An ultrasound scan is an imaging technique that uses high frequency sound waves to get an image of the individuals internal features. Sonographers and doctors usually use ultrasounds to analyse a growing baby in the womb, the abdominal and pelvic area, muscles, or heart and blood vessels.
How Ultrasound Scans Work?
When sonographers carry out the ultrasound scan they use a device called a ultrasound probe that gives off high frequency sound waves. Whilst moving the probe around the part of body that the scan is being carried out it generates echoes through sound waves bouncing off different parts of the body and are turned into a moving image. The image is displayed on the ultrasound monitor where the sonographers can monitor or diagnose a condition.
Preparing for your Ultrasound Scan
Before attending your ultrasound scan the sonographer or doctor will inform you to follow some steps so that the images from the ultrasound scans can be improved. Here are some examples:
• if you are having a scan for your unborn baby or for the pelvic sector then you may be asked to drink water to fill up your bladder and not go to the toilet. However, if you are very urgent and have to go to the toilet then continue drinking straight after to fill up the bladder again.
• if you are having a scan for your digestive system, liver and gallbladder then you may be asked to fast for around 6 hours before the scan. This could mean that you are not allowed to eat but are still allowed to drink, however you may be told not to eat or drink for the hours told.
• if you are having a scan for your pelvis/KUB then you will be required to drink 1 litre of water 90 minutes before the the appointment and to hold your bladder as best as you can.
• if you are having a scan for your abdomen the you will be required to fast for 6 hours with no food and no milk. However, you can have black tea, coffee and drink water as normal. If you are diabetic then you can have dry toast, crackers and take any medication as normal.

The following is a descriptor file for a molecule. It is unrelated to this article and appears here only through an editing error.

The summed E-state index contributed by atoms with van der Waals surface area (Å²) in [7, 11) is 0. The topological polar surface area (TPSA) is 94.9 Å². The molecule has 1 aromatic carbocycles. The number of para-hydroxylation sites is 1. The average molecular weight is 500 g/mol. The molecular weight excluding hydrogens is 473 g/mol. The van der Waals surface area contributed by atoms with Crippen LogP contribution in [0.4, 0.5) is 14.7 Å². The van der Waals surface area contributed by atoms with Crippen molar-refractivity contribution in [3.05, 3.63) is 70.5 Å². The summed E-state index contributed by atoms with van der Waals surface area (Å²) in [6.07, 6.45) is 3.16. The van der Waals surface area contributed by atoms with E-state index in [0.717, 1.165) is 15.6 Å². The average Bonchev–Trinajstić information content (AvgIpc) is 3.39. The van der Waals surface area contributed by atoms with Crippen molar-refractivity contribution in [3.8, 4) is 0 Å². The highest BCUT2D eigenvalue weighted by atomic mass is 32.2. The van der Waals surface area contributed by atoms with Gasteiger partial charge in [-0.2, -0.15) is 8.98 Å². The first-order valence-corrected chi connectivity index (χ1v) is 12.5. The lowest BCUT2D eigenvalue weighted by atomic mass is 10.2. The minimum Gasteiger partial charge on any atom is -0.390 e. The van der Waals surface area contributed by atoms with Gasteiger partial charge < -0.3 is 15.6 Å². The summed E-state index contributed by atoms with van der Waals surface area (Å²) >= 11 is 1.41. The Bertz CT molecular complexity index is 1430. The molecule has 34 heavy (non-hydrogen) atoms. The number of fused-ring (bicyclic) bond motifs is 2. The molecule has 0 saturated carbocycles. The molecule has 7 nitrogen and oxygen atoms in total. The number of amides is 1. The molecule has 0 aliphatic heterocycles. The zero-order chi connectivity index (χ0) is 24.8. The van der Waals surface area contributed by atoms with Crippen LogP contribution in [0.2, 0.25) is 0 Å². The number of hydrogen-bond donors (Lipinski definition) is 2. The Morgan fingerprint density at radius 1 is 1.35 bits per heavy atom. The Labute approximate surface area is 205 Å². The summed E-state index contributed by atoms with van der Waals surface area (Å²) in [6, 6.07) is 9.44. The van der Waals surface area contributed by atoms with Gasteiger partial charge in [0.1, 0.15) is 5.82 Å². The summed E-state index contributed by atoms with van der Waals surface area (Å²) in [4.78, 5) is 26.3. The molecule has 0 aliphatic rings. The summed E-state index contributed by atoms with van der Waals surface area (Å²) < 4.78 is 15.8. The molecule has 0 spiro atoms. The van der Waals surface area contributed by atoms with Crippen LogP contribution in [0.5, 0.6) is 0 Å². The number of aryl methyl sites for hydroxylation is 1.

Depending on the ultrasound scan that you are going for and the body parts that are being examined you may be asked to remove some clothing in order to carry out the scan more effectively.
During your Ultrasound Scan
Most ultrasound scans will last between 15 and 45 minutes. CuRx will come to your local GP to carry out the ultrasound scan by professional and specially trained sonographers and doctors. There are 2 different type of ultrasound scans which comes down to the area of the body being scanned and the reason for the scan.
The 2 types of scans include:
• an external ultrasound scan:
during this ultrasound scan the probe will be moved on the skin around the area of the body that needs to be examined. This is often used to scan an unborn baby in the womb or for the heart.
• an internal ultrasound scan:
during this ultrasound scan the probe will be inserted into the body. This helps the sonographers and doctors to look more closely into the area that is being scanned. This is often used in transvaginal ultrasounds to examine the ovaries or womb.
After your ultrasound scan
After the ultrasound scan is completed you can continue with your day as normal unless told otherwise. Our sonographers and doctors will need to examine the images from the ultrasound scan and the report containing your results will be sent to your doctor that referred you for the ultrasound scan. We want to get your results as quickly as possible to you and don’t want to keep you waiting which is why the reports will be sent within 48hours, and reports for urgent scans are sent within 24hours
Are there are risks or side effects when having an ultrasound scan?
Ultrasound scans have no risks that we know of. The high frequency sound waves that they give out do not cause any exposure to radiation unlike CT scans or other scans.
Internal and external ultrasound scans have no side effects and cause no pain. However, when the sonographer or doctor uses the probe to carry out the scan it may cause some discomfort when moved across the skin, or inserted into your body.
Are you having an internal scan? Allergic to latex? If yes then it is very important for you to inform the sonographer and doctors that you are allergic to latex to avoid complications. The sonographer or doctor that will be carrying out the scan will ensure that they use a latex-free probe cover whilst carrying out your internal ultrasound scan.
Here at CuRx, we aim for excellent patient satisfaction when undergoing one of the services that we deliver. This is why we have both female and male sonographers to ensure that all our patients are comfortable and happy when undergoing their ultrasound scans.